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Help - IGCSE and IGCSE(10 Posts)
bulby I'm not sure it is a myth certainly not for all subjects. The person who told us the Latin was harder has no axe to grind either way he tutors with enourmous success to undergrad level and also GCSE/IGCSE and AS/A and has done for over 40 years. One of the set text for 2013 IGCSE Latin apparently would never be found on an GSCE paper only an AS/A level paper, he feels it's definitely a better preparation for A level as the vocab requirements are significantly more extensive and for Latin/classics enthusiasts (I believe these people do exists) significantly more interesting. The comment made about the maths was made by a friends DS with an A* at GCSE and currently doing AS maths he struggled to answer some of the questions. Finally I believe for the oral in the MFL you are not allowed to prepare the answers at all in advance for IGCSE unlike GCSE. I have recently compared the science papers (more my area) and certainly the wording of the questions in the GCSE is more i think understandable is a good word and thus more accessible to those who are not natural scientists the answers required seemed less in depth but Im prepared to accept that im wrong about that. But ultimately it is irrelevant as you said the fact that there is no course work involved is what for many makes it a more attractive proposition.
Difference ffs, not fffirrncr or whatever it was I wrote.
You say you have 'heard' igcse is harder. I, and many others, who have taught both will tell you that they are equal difficulty and the 'igcse is harder' myth is perpetuated by certain schools and the government for the perceived qudos it receives. If your child dislikes coursework do the igcse but they really do have no real fiffrrnce on paper despite what some people say,
The AQA English language & literature that my son is doing is done by the majority of GCSE students in his school .
At my DS2 school IGCE Eng Lit is not offered neither is history, although both are extensively studied and the boys sit rigorous internal exams at least twice a year, only Eng Lang it doesn't seem to have any impact on the outcomes re universities etc for the boys. Both are studied at Pre U with enormous success.
SOme of my children just do those.
You mention a combined lit and lang GCSE. That sounds very strange. Surely most children do GCSE enligsh lang and another which is English lit. Is he doing some dumbed down combined thing which employers will hate? If so yes give it up.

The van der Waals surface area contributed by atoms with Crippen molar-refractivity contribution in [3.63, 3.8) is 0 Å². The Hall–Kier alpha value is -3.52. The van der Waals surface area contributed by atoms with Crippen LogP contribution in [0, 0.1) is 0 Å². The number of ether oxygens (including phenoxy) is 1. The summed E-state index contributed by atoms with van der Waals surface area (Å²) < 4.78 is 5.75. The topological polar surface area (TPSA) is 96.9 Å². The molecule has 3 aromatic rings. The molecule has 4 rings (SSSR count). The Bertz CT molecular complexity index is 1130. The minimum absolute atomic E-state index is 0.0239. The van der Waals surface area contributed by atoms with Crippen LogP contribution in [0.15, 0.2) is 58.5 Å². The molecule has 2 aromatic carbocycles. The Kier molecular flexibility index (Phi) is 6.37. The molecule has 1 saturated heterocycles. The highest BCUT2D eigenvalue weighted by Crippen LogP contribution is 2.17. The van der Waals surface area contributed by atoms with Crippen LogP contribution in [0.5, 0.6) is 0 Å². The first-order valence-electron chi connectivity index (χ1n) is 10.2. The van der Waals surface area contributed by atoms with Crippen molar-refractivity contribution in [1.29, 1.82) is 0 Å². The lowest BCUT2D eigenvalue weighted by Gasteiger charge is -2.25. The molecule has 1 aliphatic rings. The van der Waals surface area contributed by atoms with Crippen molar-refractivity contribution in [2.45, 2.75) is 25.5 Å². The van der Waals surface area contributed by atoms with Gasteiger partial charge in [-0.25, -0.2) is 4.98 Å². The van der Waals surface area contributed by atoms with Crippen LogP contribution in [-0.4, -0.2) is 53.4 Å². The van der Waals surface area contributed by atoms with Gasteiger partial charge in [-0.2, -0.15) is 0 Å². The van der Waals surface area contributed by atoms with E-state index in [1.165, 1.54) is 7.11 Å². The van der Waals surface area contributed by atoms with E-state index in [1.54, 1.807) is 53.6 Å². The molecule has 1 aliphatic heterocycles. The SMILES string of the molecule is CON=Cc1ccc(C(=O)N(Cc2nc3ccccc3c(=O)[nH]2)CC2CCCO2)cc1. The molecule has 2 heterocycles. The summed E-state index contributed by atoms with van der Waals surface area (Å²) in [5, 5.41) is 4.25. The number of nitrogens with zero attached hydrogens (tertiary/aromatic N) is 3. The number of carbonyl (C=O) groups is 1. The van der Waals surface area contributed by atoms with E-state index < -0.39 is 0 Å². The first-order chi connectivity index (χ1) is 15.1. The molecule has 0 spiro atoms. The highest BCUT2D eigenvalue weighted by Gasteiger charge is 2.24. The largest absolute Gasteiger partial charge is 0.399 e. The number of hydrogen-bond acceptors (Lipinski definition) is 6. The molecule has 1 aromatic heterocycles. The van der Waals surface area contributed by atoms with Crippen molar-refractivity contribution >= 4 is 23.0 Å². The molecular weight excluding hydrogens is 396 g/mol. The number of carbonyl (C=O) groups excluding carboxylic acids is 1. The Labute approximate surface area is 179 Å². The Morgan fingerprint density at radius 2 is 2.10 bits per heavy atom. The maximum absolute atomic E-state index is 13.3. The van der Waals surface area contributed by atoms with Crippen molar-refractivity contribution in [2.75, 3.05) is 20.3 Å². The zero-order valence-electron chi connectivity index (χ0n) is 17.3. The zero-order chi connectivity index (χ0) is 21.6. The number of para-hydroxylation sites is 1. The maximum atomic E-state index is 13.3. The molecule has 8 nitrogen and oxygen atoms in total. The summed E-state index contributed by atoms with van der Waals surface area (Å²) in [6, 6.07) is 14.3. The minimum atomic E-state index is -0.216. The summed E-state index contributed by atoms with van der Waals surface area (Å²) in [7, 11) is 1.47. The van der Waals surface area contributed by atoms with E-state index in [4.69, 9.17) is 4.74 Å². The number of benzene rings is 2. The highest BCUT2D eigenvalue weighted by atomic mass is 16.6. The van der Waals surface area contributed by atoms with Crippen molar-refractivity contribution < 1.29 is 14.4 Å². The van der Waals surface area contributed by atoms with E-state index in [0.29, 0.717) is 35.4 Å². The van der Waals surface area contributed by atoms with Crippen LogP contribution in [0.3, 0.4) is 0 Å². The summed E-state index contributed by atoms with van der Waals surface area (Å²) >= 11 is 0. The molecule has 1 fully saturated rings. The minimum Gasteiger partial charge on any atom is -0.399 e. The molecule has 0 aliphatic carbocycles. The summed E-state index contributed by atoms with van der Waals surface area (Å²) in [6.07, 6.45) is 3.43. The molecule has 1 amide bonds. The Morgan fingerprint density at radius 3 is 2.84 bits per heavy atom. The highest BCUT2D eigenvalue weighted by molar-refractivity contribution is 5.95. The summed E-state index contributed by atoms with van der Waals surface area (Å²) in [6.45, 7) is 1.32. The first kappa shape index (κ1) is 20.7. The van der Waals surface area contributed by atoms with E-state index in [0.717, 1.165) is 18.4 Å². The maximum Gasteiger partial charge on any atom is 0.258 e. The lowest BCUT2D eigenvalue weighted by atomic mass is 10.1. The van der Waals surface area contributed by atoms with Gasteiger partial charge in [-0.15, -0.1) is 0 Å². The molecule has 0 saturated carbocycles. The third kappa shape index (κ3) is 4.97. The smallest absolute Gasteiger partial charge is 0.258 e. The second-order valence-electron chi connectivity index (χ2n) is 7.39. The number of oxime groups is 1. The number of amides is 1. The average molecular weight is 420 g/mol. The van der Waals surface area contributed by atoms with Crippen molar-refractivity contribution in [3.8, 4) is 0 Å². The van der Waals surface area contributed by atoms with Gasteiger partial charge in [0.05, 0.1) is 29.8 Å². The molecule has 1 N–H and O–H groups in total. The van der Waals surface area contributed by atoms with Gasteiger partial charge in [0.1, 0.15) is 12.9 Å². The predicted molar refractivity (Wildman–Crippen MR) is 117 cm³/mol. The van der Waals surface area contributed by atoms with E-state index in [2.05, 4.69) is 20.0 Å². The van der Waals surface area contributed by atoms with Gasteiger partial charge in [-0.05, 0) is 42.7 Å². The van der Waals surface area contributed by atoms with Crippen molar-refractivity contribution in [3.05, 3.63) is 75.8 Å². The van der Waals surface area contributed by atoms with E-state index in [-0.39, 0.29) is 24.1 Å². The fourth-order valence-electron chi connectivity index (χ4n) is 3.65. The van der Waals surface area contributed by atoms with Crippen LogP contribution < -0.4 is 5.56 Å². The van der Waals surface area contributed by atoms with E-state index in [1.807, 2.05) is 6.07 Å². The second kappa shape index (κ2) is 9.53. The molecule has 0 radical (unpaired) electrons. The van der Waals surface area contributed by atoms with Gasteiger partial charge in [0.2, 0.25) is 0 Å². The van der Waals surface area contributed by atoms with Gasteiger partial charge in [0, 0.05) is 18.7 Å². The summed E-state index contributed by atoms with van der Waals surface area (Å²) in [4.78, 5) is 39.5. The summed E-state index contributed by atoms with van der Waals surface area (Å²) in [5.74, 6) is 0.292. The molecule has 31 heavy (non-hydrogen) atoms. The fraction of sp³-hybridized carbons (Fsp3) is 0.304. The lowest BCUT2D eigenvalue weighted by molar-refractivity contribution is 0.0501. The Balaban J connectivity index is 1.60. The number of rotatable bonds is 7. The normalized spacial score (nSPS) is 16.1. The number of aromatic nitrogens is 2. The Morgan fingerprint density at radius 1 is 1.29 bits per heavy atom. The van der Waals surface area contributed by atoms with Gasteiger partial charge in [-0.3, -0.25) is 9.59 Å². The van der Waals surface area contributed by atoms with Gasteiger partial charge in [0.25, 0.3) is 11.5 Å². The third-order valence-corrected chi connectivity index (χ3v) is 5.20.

Should have added my DS2 school only does the Cambridge IGCSE.
I don't know that much about the IGCSEs except what you've already said: no course work and they are meant to be harder. My DS2's school all boys and super selective only offers them and we were recently talking to a friend who know a lot about the Latin and he said parts are as difficult as AS Latin, a friends DS was surprised how much harder the maths is in comparison with the GSCE maths he sat. From what I understand there is more scope for studying each subject in further depth, that IGCSEs are a better preparation for a level (or in my DS's case Pre U) helping to reduce the "big jump" that so many teachers children and parents talk about.
Finally in my experience of having DS's that they don't like course work. DS1 (top performing state comp) failed GCSE Eng Laguage last year because of the course work and in his retake the course work pulled his overall mark down to a C and I can see the same thing happening with science GCSE.
The Edexcel iGCSE seems to give at least as good if not better results than the GCSE. Some schools these days do both to 'game' the system and increase the number of passes (schools that did this this year completely avoided the GCSE grade boundary fiasco problems and their students got the grades they thought they deserved, so this year at least it was probably easier). I don't know if the Cambridge one is harder, but Edexcel doesn't seem to be so perhaps he could do that instead?
The other point is that it is possible to transfer English CA work from one school to another if that would help him? The problem is if the books/course being studied at the new school are different they may not map to the course at the new school so he'd need support to complete the remaining tasks on the old course, but that wouldn't be as onerous as starting from scratch.
My son is not keen on doing coursework/controlled assessments on any GCSE course, as he as only has one year before Year 12 (Sixth form). He is considering dropping the AQA English language and literature GCSE course because he has to start the subject from scratch as he only just recently moved to his current school .
He is considering doing the Cambridge IGCSE CIE English as a first language without the course work, i am concerned as it is reputed to be harder than its GCSE counterpart.
Should my son drop the GCSE AQA English Language & Literature subject and start the CIE IGCSE English as a first language?.
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